As a creator of text-only interactive fiction, Choice of Games has made “failing forward” one of its core design principles. Even if the player fails at an individual task, the story must keep moving forward; even if the player has a horrible failure overall, there must still be something awesome about that failure. In my presentation, I will examine some techniques of narrative and mechanics that can help maintain narrative momentum and player satisfaction through failure, such as multi-layered success, multiple goals, success-with-complications, and more.

The player can’t doo everything. Sometimes the story requires it and building the drama of fighting back or items which can show the player they are invested, even though they’ve failed.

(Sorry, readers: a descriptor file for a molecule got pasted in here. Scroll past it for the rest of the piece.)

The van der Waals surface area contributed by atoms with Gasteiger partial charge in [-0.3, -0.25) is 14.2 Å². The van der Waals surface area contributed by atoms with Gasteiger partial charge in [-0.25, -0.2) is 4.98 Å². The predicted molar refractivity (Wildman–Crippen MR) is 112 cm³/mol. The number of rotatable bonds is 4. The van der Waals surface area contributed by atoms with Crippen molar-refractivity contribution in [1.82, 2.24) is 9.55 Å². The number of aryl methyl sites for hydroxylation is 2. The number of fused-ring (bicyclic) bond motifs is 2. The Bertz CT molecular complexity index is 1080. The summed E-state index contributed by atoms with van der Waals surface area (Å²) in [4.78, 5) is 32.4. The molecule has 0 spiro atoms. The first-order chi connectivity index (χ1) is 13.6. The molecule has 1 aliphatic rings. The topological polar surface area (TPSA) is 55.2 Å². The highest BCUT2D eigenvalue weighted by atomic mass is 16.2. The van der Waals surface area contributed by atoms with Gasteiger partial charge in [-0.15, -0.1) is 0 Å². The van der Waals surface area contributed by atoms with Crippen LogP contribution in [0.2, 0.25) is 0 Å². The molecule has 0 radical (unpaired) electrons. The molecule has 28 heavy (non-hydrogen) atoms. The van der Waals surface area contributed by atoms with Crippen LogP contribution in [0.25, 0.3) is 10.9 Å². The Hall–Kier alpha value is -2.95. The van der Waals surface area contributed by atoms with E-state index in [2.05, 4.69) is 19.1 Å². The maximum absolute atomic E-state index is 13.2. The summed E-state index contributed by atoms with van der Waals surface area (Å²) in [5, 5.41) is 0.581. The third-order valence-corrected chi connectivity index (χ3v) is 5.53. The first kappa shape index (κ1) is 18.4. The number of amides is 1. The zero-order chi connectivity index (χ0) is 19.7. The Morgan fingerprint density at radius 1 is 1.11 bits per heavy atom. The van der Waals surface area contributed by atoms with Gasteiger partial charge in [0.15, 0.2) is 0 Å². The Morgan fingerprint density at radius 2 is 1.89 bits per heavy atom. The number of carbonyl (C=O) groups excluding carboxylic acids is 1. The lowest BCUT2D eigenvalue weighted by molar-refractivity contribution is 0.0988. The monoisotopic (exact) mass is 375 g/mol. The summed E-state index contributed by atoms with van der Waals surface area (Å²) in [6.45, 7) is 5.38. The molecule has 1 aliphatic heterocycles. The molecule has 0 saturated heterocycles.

What is the mechanical and narrative role of failure, techniques to make failure satisfying, and then some specific examples of how to make failure move things forward with scene-specific ad game-level failures. we ‘ll see some tools and create some awesome failures.

The goal is not to convie that failure happens., but rather to discuss why failure is awesome- how they fill needs. The mechnaical role of failuremechanicla role offeres constratint and boundarieis, rules, and teaches the plauer what they’re allowed to do, what good at, and what they should do. You can get better by trying and failing, and learning my experience.

Narratively, failure evokes emotions, stopping them from doing tng s they want to do and effectively making them wanting it more. Building drama makes sweeter the positive emotions of success.